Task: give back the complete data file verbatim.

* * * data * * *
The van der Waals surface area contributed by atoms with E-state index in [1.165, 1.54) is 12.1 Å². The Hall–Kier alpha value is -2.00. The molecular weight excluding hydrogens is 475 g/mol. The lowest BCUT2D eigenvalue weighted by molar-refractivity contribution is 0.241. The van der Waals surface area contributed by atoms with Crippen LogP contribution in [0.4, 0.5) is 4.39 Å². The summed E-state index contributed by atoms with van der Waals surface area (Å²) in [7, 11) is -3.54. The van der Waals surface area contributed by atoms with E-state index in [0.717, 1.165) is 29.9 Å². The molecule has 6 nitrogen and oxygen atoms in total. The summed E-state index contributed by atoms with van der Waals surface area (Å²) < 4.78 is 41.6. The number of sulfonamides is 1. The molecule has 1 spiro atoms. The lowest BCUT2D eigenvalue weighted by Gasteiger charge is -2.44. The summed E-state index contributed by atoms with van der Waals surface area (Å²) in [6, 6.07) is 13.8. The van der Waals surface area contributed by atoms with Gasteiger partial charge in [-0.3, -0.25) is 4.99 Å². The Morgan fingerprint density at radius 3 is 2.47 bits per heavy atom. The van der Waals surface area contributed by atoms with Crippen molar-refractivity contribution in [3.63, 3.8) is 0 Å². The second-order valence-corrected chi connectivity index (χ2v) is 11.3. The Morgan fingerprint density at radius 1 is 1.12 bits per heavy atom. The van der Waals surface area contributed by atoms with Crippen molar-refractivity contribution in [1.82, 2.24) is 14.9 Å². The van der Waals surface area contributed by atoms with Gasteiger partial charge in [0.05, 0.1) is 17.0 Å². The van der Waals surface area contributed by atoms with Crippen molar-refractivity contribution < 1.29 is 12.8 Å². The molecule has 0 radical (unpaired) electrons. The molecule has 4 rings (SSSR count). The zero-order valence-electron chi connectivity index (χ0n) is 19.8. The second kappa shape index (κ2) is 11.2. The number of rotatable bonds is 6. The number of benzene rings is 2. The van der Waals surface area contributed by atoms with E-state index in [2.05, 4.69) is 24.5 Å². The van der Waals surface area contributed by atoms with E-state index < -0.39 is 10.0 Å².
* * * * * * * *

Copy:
The van der Waals surface area contributed by atoms with E-state index in [1.165, 1.54) is 12.1 Å². The Hall–Kier alpha value is -2.00. The molecular weight excluding hydrogens is 475 g/mol. The lowest BCUT2D eigenvalue weighted by molar-refractivity contribution is 0.241. The van der Waals surface area contributed by atoms with Crippen LogP contribution in [0.4, 0.5) is 4.39 Å². The summed E-state index contributed by atoms with van der Waals surface area (Å²) in [7, 11) is -3.54. The van der Waals surface area contributed by atoms with E-state index in [0.717, 1.165) is 29.9 Å². The molecule has 6 nitrogen and oxygen atoms in total. The summed E-state index contributed by atoms with van der Waals surface area (Å²) < 4.78 is 41.6. The number of sulfonamides is 1. The molecule has 1 spiro atoms. The lowest BCUT2D eigenvalue weighted by Gasteiger charge is -2.44. The summed E-state index contributed by atoms with van der Waals surface area (Å²) in [6, 6.07) is 13.8. The van der Waals surface area contributed by atoms with Gasteiger partial charge in [-0.3, -0.25) is 4.99 Å². The Morgan fingerprint density at radius 3 is 2.47 bits per heavy atom. The van der Waals surface area contributed by atoms with Crippen molar-refractivity contribution in [3.63, 3.8) is 0 Å². The second-order valence-corrected chi connectivity index (χ2v) is 11.3. The Morgan fingerprint density at radius 1 is 1.12 bits per heavy atom. The van der Waals surface area contributed by atoms with Crippen molar-refractivity contribution in [1.82, 2.24) is 14.9 Å². The van der Waals surface area contributed by atoms with Gasteiger partial charge in [0.05, 0.1) is 17.0 Å². The van der Waals surface area contributed by atoms with Crippen molar-refractivity contribution < 1.29 is 12.8 Å². The molecule has 0 radical (unpaired) electrons. The molecule has 4 rings (SSSR count). The zero-order valence-electron chi connectivity index (χ0n) is 19.8. The second kappa shape index (κ2) is 11.2. The number of rotatable bonds is 6. The number of benzene rings is 2. The van der Waals surface area contributed by atoms with E-state index in [2.05, 4.69) is 24.5 Å². The van der Waals surface area contributed by atoms with E-state index < -0.39 is 10.0 Å².